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Rubio, Warner, Colleagues Introduce Bill to Ensure Air America Employees Receive Federal Retirement Benefits They Have Earned

Jul 31, 2020 | Press Releases

Washington, D.C. — U.S. Senators Marco Rubio (R-FL) and Mark Warner (D-VA) introduced the Air America Act of 2020 (S. 4380), bipartisan legislation that would allow Air America employees to be eligible for federal retirement benefits. The legislation is identical to an amendment that Rubio filed to this year’s National Defense Authorization Act (NDAA), and continues the Senator’s past support for these Americans.
“The brave men and women employed by Air America who conducted covert operations during the Cold War, Korean War, and Vietnam War were critical to U.S. efforts,” Rubio said. “I’m proud to partner with Senator Warner, and our colleagues, to ensure that these Americans receive the long-overdue honor and recognition they deserve.”
“I am proud to cosponsor this bill with Senator Rubio that will provide long-overdue recognition and retirement benefits to the brave men and women who flew for Air America,” Warner said. “Air Americans were instrumental to the U.S. war effort in Vietnam and Southeast Asia, courageously supporting troops, rescuing downed American pilots and sustaining casualties in the service of their country. Air America was on call until the very end of the war, including flying the last helicopters out of Saigon where they evacuated Vietnamese civilians and the U.S. Embassy. It is time they be honored with the recognition they deserve, and the grateful thanks of a nation.”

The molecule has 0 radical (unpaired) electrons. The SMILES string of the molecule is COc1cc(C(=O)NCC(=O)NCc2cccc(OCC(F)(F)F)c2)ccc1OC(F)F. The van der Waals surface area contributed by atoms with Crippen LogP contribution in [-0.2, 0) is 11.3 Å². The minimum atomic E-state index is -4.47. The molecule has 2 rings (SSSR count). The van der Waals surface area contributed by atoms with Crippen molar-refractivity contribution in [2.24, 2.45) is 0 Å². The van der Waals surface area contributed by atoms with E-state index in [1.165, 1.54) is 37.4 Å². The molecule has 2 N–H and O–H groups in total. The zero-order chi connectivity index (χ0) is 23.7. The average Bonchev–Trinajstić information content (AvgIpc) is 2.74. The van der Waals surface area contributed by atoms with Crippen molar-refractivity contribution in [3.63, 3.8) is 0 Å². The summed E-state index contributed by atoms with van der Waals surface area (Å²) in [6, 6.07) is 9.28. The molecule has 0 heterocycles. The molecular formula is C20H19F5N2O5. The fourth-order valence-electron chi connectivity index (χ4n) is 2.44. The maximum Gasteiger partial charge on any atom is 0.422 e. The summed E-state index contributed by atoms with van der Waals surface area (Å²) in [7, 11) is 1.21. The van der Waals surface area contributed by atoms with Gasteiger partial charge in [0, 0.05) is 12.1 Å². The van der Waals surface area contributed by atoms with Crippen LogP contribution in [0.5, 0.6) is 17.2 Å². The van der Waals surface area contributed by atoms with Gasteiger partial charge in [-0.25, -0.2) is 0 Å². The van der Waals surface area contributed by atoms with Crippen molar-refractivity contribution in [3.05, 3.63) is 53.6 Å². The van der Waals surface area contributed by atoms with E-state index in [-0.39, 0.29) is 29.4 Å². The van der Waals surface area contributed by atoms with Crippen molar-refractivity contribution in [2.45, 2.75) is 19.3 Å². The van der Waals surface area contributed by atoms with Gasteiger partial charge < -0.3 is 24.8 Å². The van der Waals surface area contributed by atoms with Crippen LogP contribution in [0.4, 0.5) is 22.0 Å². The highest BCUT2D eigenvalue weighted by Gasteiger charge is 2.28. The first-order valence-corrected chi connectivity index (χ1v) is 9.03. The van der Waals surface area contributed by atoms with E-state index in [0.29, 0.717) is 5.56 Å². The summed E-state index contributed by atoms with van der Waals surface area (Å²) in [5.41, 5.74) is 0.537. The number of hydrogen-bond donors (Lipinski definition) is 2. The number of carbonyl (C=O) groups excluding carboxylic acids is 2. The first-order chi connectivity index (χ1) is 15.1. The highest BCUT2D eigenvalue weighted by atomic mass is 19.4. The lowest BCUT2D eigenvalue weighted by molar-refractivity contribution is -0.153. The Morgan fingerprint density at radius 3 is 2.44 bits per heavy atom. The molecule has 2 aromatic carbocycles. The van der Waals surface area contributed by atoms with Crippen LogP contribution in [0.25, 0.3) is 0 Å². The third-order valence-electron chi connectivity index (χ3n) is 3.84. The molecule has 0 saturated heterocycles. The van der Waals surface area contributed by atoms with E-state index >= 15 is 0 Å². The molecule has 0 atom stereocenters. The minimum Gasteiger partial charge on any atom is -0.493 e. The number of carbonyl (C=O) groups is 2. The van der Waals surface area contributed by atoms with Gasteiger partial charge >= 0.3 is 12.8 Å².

Joining Rubio and Warner as original cosponsors of the legislation are Senators Chuck Schumer (D-NY), John Cornyn (R-TX), Doug Jones (D-AL), Mike Rounds (R-SD), Bill Cassidy, M.D. (R-LA), Jacky Rosen (D-NV), Bob Casey (D-PA), Ben Cardin (D-MD), Patty Murray (D-WA), Catherine Cortez Masto (D-NV), Tammy Baldwin (D-WI), Amy Klobuchar (D-MN), and Tom Cotton (R-AR).
Air America was a government-owned corporation that conducted covert operations during the Cold War, Korean War, and Vietnam War. Their employees worked under the direct policy guidance of the White House, Department of Defense, and the Department of State while under the management of the Central Intelligence Agency (CIA).
Air America employed several hundred U.S. citizens, mainly flight crew members, and approximately 286 were killed in the line of duty while conducting covert operations in designated war zones. The last helicopter mission that rescued personnel from the rooftops in Saigon in 1975 was planned and executed by Air America and the United States Marine Corps.
Since 2009, the declassification of CIA Agency documents confirmed that Air Americans were employees of the U.S. Government at the time of their service and are therefore entitled to federal retirement credit. Congress has maintained its interest in resolving the retirement situation of Air American employees for more than 15 years. During this process, the Office of Personnel Management, the Merit Systems Protection Board, the CIA and the Director of National Intelligence have all concluded that congressional action is required.